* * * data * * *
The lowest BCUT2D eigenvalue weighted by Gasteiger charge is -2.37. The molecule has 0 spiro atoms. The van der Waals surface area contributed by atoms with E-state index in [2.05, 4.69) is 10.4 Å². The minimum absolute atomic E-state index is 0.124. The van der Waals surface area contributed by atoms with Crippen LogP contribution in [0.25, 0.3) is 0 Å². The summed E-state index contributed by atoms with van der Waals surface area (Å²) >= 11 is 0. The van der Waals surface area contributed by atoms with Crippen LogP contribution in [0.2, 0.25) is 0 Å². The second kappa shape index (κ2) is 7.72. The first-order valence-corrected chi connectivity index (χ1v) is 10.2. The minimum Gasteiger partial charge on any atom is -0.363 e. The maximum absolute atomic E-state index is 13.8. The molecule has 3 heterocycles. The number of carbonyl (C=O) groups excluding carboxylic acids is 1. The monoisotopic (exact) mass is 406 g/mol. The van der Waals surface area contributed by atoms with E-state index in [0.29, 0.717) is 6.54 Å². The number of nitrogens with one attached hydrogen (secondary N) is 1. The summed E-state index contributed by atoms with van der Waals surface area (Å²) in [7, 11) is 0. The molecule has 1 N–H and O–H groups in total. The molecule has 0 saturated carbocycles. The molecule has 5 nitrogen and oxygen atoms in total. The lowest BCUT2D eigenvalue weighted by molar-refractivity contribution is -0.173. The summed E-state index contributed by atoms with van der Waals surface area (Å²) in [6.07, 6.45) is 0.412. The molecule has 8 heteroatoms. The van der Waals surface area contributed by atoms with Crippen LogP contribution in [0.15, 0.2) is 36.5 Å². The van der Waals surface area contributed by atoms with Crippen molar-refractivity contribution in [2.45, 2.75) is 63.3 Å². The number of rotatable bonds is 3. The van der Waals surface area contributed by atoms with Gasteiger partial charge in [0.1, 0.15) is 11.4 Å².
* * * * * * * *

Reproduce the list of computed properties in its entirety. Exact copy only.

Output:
The lowest BCUT2D eigenvalue weighted by Gasteiger charge is -2.37. The molecule has 0 spiro atoms. The van der Waals surface area contributed by atoms with E-state index in [2.05, 4.69) is 10.4 Å². The minimum absolute atomic E-state index is 0.124. The van der Waals surface area contributed by atoms with Crippen LogP contribution in [0.25, 0.3) is 0 Å². The summed E-state index contributed by atoms with van der Waals surface area (Å²) >= 11 is 0. The van der Waals surface area contributed by atoms with Crippen LogP contribution in [0.2, 0.25) is 0 Å². The second kappa shape index (κ2) is 7.72. The first-order valence-corrected chi connectivity index (χ1v) is 10.2. The minimum Gasteiger partial charge on any atom is -0.363 e. The maximum absolute atomic E-state index is 13.8. The molecule has 3 heterocycles. The number of carbonyl (C=O) groups excluding carboxylic acids is 1. The monoisotopic (exact) mass is 406 g/mol. The van der Waals surface area contributed by atoms with E-state index in [0.29, 0.717) is 6.54 Å². The number of nitrogens with one attached hydrogen (secondary N) is 1. The summed E-state index contributed by atoms with van der Waals surface area (Å²) in [7, 11) is 0. The molecule has 1 N–H and O–H groups in total. The molecule has 0 saturated carbocycles. The molecule has 5 nitrogen and oxygen atoms in total. The lowest BCUT2D eigenvalue weighted by molar-refractivity contribution is -0.173. The summed E-state index contributed by atoms with van der Waals surface area (Å²) in [6.07, 6.45) is 0.412. The molecule has 8 heteroatoms. The van der Waals surface area contributed by atoms with Crippen LogP contribution in [0.15, 0.2) is 36.5 Å². The van der Waals surface area contributed by atoms with Crippen molar-refractivity contribution in [2.45, 2.75) is 63.3 Å². The number of rotatable bonds is 3. The van der Waals surface area contributed by atoms with Gasteiger partial charge in [0.1, 0.15) is 11.4 Å².